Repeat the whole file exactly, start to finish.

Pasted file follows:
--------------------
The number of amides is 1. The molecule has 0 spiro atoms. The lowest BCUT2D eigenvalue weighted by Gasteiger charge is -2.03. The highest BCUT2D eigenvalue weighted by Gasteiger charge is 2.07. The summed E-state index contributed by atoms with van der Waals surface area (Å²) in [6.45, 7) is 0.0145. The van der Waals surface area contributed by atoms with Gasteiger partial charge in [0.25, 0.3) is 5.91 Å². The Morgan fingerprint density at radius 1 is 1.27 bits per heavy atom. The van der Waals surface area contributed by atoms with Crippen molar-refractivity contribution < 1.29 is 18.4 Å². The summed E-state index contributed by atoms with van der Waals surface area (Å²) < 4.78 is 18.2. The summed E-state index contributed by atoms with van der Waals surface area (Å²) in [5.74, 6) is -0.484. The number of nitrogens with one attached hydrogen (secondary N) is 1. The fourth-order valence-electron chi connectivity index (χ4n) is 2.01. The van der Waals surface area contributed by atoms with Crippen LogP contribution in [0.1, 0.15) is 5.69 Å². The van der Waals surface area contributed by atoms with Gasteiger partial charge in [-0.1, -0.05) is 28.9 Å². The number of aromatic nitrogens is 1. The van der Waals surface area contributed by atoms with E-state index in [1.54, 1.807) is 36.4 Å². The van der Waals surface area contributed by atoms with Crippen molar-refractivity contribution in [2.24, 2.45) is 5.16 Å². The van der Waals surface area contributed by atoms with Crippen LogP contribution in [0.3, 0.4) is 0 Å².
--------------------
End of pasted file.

The number of amides is 1. The molecule has 0 spiro atoms. The lowest BCUT2D eigenvalue weighted by Gasteiger charge is -2.03. The highest BCUT2D eigenvalue weighted by Gasteiger charge is 2.07. The summed E-state index contributed by atoms with van der Waals surface area (Å²) in [6.45, 7) is 0.0145. The van der Waals surface area contributed by atoms with Gasteiger partial charge in [0.25, 0.3) is 5.91 Å². The Morgan fingerprint density at radius 1 is 1.27 bits per heavy atom. The van der Waals surface area contributed by atoms with Crippen molar-refractivity contribution < 1.29 is 18.4 Å². The summed E-state index contributed by atoms with van der Waals surface area (Å²) < 4.78 is 18.2. The summed E-state index contributed by atoms with van der Waals surface area (Å²) in [5.74, 6) is -0.484. The number of nitrogens with one attached hydrogen (secondary N) is 1. The fourth-order valence-electron chi connectivity index (χ4n) is 2.01. The van der Waals surface area contributed by atoms with Crippen LogP contribution in [0.1, 0.15) is 5.69 Å². The van der Waals surface area contributed by atoms with Gasteiger partial charge in [-0.1, -0.05) is 28.9 Å². The number of aromatic nitrogens is 1. The van der Waals surface area contributed by atoms with E-state index in [1.54, 1.807) is 36.4 Å². The van der Waals surface area contributed by atoms with Crippen molar-refractivity contribution in [2.24, 2.45) is 5.16 Å². The van der Waals surface area contributed by atoms with Crippen LogP contribution in [0.3, 0.4) is 0 Å².